Arun may refer to:
Lothingland is an area in the English counties of Suffolk and Norfolk on the North Sea coast. It is bound by the River Yare and Breydon Water to the north, the River Waveney to the west and Oulton Broad to the south, and includes the parts of Lowestoft north of Lake Lothing.
Brockdish is a village and civil parish in the South Norfolk district of Norfolk, England. It is 3.53 square miles (910 ha) in size. According to the 2001 census the parish had a population of 605 in 265 households, the population increasing at the 2011 Census to 681. The village is situated on the River Waveney, and is about 3 miles (5 km) south-west of Harleston. Like many villages Brockdish has suffered some demise in local business as people work further afield and the bypassing of the village in 1996. The village's second pub shut in 2000 leaving one popular pub in the shape of the Old King's Head; the village hall; village school although rated outstanding by Ofsted closed in July 2016 due to low pupil numbers. The school is now being given a new lease of life as the Waveney Heritage Centre by the Waveney Heritage Community Interest Company; stalls selling fresh eggs, vegetables, plants and a small antiques shop.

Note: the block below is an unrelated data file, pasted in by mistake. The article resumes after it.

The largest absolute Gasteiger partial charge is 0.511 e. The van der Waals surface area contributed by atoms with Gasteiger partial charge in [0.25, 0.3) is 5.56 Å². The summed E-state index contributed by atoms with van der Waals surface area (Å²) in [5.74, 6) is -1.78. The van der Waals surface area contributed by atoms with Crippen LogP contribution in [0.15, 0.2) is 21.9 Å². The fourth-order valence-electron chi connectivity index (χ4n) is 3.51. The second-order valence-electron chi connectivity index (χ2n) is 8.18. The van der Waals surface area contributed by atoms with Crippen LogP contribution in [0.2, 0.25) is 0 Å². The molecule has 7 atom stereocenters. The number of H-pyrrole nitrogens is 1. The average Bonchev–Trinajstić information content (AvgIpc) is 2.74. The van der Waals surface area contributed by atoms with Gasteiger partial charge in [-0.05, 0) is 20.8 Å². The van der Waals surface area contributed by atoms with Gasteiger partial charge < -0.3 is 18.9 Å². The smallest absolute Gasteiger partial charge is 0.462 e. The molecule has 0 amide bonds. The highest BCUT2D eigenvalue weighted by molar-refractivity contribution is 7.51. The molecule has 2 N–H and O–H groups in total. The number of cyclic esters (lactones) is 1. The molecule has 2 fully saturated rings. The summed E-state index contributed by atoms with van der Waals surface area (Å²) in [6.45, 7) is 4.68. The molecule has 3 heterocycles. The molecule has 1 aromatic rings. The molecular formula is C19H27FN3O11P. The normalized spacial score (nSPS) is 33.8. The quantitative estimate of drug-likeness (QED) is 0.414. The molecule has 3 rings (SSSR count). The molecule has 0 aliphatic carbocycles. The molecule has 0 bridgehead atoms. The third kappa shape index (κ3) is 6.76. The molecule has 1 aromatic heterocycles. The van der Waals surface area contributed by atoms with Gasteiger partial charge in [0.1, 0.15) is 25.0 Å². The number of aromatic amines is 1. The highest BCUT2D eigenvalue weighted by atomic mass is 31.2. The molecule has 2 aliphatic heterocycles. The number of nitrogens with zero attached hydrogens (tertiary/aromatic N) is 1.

Since its inception, the Royal National Lifeboat Institution (RNLI) has provided lifeboats to lifeboat stations in the United Kingdom and Ireland.
The Waveney Valley line was a branch line running from Tivetshall in Norfolk to Beccles in Suffolk connecting the Great Eastern Main Line at Tivetshall with the East Suffolk line at Beccles. It provided services to Norwich, Great Yarmouth, Lowestoft, Ipswich and many other smaller towns in Suffolk with additional services to London. It was named after the River Waveney which follows a similar route.
HMS Waveney was a Hawthorn Leslie-type River-class destroyer ordered by the Royal Navy under the 1902–1903 Naval Estimates. Named after the River Waveney in eastern England, she was the first ship of the Royal Navy to carry this name.